Do Atheists “Evolve” Faster?
Interesting post by Chris Stedman notes that while atheists are seen as more sympathetic to LGBTQ issues they are not uniform in this. A bit ago there was a post on the same site wondering if the atheist community has trouble treating women well.
What interest me is the question of whether atheists change their minds more quickly than religious people in alignment with societal trends. If we were to poll atheists 30 years ago where would their ideas about Same Sex marriage be? What about 100 years ago? What about atheists in ancient Greece? (Beyond Greece atheists in the ancient world are hard to find.)
Old Ideas of Dead Men
A caricature of religion is often the embrace of old beliefs by dead men. There are a cluster of ideas here, some are generalizations, some are biases, some are just assertions
- Old beliefs are outdated and perhaps disproved by better science.
- Religious people uncritically embrace these old ideas which are preserved by religion which is a fear response to change or chaos
- Religious people get stuck in old biases and religion keeps them bound to them
- Religion keeps people reading old books and believing in old myths
Compared to this the competing generalization is that “scientific” minded people based on what “science” discovers today are quicker to jettison old, outdated (hear “wrong”) ideas for newer ones with more support from better science. There is a clear chronological bias or as CS Lewis calls it “snobbery”.
“Right Side of History”
This is a favorite term. Google search it and you’ll see it applied to same-sex marriage, policy in the Middle East, Russia invading the Ukraine, etc. Not too long ago the temperance movement and prohibition were on “the right side of history”. Eugenics were on “the right side of history”. Communism was “on the right side of history.”
These are all assertions of metaphysical narratives. They are, dare I say it, religious assertions.
It is a confessional statement for the myth of progress and that somehow history only goes one way and it is always the right way. The assertion is an implicit invitation to join in with what conventional wisdom today asserts is “the right way to go”. The “winners” in history somehow are able to be known today and so we must align ourselves with it.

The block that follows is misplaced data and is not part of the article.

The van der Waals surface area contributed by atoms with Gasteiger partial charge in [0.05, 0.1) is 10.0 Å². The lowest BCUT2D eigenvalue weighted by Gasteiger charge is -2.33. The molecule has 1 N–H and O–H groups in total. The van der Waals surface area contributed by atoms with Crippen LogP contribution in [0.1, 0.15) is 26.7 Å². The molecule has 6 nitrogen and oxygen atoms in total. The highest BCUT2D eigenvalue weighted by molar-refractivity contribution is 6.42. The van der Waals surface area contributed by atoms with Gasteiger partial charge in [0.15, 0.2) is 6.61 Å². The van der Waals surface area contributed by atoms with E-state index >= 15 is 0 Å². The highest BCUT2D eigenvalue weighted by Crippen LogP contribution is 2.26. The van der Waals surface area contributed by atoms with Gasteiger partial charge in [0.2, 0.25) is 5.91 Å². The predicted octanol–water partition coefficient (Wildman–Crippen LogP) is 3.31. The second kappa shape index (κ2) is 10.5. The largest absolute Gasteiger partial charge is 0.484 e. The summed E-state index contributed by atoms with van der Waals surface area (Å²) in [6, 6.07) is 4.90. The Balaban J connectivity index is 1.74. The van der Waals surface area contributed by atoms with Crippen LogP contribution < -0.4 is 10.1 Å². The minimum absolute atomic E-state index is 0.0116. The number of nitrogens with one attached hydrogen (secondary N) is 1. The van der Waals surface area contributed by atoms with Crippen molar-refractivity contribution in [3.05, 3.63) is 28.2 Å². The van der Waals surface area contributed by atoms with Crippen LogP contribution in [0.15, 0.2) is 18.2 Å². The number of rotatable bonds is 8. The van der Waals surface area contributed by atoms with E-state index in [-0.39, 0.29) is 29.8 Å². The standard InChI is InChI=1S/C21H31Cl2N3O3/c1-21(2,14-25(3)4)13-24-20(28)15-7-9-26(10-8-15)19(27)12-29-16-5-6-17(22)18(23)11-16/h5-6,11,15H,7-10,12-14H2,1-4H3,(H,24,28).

It is important to see that there is a sense of this in Christian theology, an eschatalogical view that Christ has won and in the end his victory and resurrection will prevail. What’s different is that this is usually employed (today) in a contrary sense that “even though today history seems to be going the wrong way in the end Christ will prevail.”
Religion as a Communal Ulysses Pact
I’ve written about this before. Religion tends to be a risk that what is clear to you or your religious predecessors is of such importance that we ought to bind ourselves to it knowing full well that circumstances in the future will tempt us to abandon them. Ulysses (Odysseus) has his crew bind him to the mast so he can hear the Sirens but demands his crew plug their ears so as not to be lured to their death on the rocky coast.
What Are Your Ulysses Pact Commitments?
Both atheists and religious people (who are behaviorally far closer to each other than either side often wishes to admit) are both moved by the conventional wisdom of their times. What seems to be important in this are the Ulysses pact commitments that they retain and hold on to. How do they shape the behavior of the community in times of rapid cultural change?
I think any group of people with a communal identity tend to possess Ulysses pact type commitments. Given the science (or sometimes scientistic) commitments by the atheist community I wonder if their beliefs aren’t in fact more prone to change following conventional wisdom? Are they a pact of early adopters because of the nature of their quasi-religious commitments?
How Do Truth Seekers Relate to Change in Time?
What are the consequences of being a community who is most prone to adopt contemporary beliefs?
Part of the difficulty we have as mortal creatures is that we are terribly subject to time. Both science and revelatory religions attempt to address the problem of time by seeking out truth that is timeless. One might say “a God who is outside of time reveals this” while the other says “we believe that the physical laws of existence that we find in the empirical world do not change in unpredictable or chaotic ways and so we extrapolate upon these to discover truth about our world.”
Thomas Kuhn famously demonstrated that sociology of knowledge impacts science as well. The surety of Newton’s world gave way to Einsteins, etc.
Does it matter if you are an atheist and you are wrong about lots of things? If you lived at the end of the 19th and beginning of the 20th centuries and you embraced eugenics based on Darwin and assumed that African people’s were “less evolved” than the “Arian race” does it matter? Maybe today some will think ill of you and change the names of parks and schools because of your beliefs but there is no god to hold you to your ideas.
For religious people these questions matter more. At least in Christianity our God cares about both our deeds and our thoughts.
It is interesting to ask what the upsides and downsides of both approaches may be for in fact finding “truth”. Does religion stretch the list of consulted persons back in time giving “old dead men and women” more of a say in our beliefs? Is this a good or bad thing?